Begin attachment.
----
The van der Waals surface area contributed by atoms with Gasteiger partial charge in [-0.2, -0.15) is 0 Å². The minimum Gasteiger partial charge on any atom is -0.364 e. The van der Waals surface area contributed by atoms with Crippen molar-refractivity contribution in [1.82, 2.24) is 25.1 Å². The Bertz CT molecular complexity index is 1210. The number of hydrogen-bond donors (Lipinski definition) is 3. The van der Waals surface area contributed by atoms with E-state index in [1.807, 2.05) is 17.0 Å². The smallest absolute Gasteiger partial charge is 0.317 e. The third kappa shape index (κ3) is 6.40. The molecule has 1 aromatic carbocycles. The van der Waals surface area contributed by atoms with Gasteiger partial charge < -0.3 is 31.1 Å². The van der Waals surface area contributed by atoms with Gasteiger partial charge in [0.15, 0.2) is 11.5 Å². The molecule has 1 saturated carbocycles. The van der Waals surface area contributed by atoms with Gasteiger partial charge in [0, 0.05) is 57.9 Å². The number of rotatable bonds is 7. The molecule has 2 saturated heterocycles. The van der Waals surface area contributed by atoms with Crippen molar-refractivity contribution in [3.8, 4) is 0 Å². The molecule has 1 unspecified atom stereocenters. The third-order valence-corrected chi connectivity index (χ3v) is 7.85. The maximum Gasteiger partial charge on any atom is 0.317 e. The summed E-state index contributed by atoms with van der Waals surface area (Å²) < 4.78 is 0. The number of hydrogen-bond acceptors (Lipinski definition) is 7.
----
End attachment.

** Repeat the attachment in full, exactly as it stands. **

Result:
The van der Waals surface area contributed by atoms with Gasteiger partial charge in [-0.2, -0.15) is 0 Å². The minimum Gasteiger partial charge on any atom is -0.364 e. The van der Waals surface area contributed by atoms with Crippen molar-refractivity contribution in [1.82, 2.24) is 25.1 Å². The Bertz CT molecular complexity index is 1210. The number of hydrogen-bond donors (Lipinski definition) is 3. The van der Waals surface area contributed by atoms with E-state index in [1.807, 2.05) is 17.0 Å². The smallest absolute Gasteiger partial charge is 0.317 e. The third kappa shape index (κ3) is 6.40. The molecule has 1 aromatic carbocycles. The van der Waals surface area contributed by atoms with Gasteiger partial charge < -0.3 is 31.1 Å². The van der Waals surface area contributed by atoms with Gasteiger partial charge in [0.15, 0.2) is 11.5 Å². The molecule has 1 saturated carbocycles. The van der Waals surface area contributed by atoms with Gasteiger partial charge in [0, 0.05) is 57.9 Å². The number of rotatable bonds is 7. The molecule has 2 saturated heterocycles. The van der Waals surface area contributed by atoms with Crippen molar-refractivity contribution in [3.8, 4) is 0 Å². The molecule has 1 unspecified atom stereocenters. The third-order valence-corrected chi connectivity index (χ3v) is 7.85. The maximum Gasteiger partial charge on any atom is 0.317 e. The summed E-state index contributed by atoms with van der Waals surface area (Å²) < 4.78 is 0. The number of hydrogen-bond acceptors (Lipinski definition) is 7.